2011 Chevrolet Volt

Matt Tierney

The Volt overdoes it with the gimmicks. As soon as I slipped behind the wheel and attempted to do anything involving the infotainment system, I understood exactly what Eric Tingwall was griping about. While the center stack looks clean and cool, the buttons on it are not very well organized. The brakes are non-linear, making it hard to come to a smooth stop. The point between regenerative and friction braking is a bit jarring, and I was never fully able to finesse it without feeling like I was going from lightly applying the brakes to hitting them hard. This was a common problem with many of the early regenerative-braking systems, but I wouldn't consider this technology so new anymore.

Otherwise, the Volt is a completely competent car. Just as with many of the other high-beltline cars that have been in vogue in the past decade or so, visibility is only okay and getting a clear sense of the car's size is not something quickly done. On the other hand, the Volt's steering is very well-weighted.

The thing is, the Volt is not a normal car; it is a car that makes us rethink how we drive. The fact that my gripes with the Volt are reasonably minor proves just how good the Volt is. It's not a normal car, but it drives like one; that is a mark of the car's success in introducing new technology to the masses.

Donny Nordlicht, Associate Web Editor

I didn't vote for the Chevrolet Volt as our Automobile of the Year, but after getting into this car several more times in the past six months, I'd like to change my ballot. At the time, I was caught up on the Volt's many shortcomings: the center stack is a confusing mess, the interior is pretty cheap, and the ride quality is good but not great. But with more seat time, those niggling quirks have faded while the Volt's clever powertrain remains brilliant. The concept of 35 miles of electric range backed by a gas engine is perfect for weaning drivers off petroleum while remaining a practical only car. On top of that, the Volt is smooth, quiet, and spirited. This is a car that's about changing lifestyles, daily routines, and firmly established beliefs, and it makes this experience exciting, fun, and interesting with every mile driven. It's a car that's so important and so novel, that you can't help but feel a bit smug.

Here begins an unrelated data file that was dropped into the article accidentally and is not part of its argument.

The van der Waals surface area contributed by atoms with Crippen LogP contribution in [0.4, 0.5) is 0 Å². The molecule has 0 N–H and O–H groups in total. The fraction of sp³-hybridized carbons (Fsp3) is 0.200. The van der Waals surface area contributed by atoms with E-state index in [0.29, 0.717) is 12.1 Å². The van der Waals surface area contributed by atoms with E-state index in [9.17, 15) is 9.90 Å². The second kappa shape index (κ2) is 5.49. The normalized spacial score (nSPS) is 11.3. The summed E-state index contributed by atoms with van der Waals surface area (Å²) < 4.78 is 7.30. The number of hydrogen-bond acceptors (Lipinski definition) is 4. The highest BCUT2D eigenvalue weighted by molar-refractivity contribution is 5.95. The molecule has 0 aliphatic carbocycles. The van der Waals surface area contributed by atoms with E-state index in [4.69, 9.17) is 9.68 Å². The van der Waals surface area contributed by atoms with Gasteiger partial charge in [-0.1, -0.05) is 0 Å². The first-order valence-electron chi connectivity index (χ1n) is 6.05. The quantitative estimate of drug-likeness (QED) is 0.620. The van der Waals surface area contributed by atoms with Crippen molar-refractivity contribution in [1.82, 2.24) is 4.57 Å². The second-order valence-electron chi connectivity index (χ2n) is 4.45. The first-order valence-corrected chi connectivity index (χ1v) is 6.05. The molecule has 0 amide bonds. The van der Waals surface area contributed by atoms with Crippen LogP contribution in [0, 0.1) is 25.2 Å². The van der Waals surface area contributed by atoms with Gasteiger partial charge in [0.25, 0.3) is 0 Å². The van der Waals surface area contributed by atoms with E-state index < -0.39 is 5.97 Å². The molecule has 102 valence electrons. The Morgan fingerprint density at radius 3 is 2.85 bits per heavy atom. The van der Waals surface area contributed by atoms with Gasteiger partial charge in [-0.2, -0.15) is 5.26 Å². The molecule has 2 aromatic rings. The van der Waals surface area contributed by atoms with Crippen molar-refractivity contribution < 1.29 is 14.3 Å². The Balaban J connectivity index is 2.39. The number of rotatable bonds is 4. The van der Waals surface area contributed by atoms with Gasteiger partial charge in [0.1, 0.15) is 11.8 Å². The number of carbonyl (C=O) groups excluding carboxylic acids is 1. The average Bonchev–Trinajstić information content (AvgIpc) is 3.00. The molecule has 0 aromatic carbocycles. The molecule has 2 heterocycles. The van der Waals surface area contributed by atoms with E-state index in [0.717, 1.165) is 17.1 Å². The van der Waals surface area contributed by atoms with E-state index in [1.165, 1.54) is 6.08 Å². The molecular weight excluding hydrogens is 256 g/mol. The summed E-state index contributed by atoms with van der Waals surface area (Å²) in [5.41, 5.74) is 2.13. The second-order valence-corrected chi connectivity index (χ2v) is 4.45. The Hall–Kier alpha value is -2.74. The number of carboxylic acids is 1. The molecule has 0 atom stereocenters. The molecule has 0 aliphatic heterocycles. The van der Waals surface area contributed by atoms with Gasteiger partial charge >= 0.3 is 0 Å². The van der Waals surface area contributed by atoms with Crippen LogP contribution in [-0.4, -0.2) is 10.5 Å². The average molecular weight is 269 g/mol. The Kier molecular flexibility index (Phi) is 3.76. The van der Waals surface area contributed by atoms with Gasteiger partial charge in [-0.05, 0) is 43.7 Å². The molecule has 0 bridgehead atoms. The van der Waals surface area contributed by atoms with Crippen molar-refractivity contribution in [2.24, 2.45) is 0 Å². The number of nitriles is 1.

Eric Tingwall, Associate Editor

The technology isn't the problem, it's the ugly exterior design, product availability & that price.
In talking with folks about this car, the most common concerns I have heard have been about the high initial cost and the need to eventually replace the batteries. None of the write-ups in this article mention those concerns.For myself, I still can't believe how badly the stylists dropped the ball on this one. The basic shape is interesting and eye-catching, but the detailing is flat awful. The fake grille on the front is pathetic. The huge cheesy black trim under the side windows ensures that while all the discomforts of a very high beltline are firmly in place, none of the coolness is happening. The rear end is excitingly wide, flat and tall, but the detailing makes it look cheap and unfinished. Where are the people that did the Malibu, Camaro, and Corvette? What happened?
A cargo cover comes standard with all Volts. It is located underneath the floor in the trunk next to the charge cord and tire inflater.
Re: Mr. Tierny:There is a cargo area cover (canopy like) stored under the cargo floor that is standard on all Volts. Please see the link: http://youtu.be/BzLexrbKXNk

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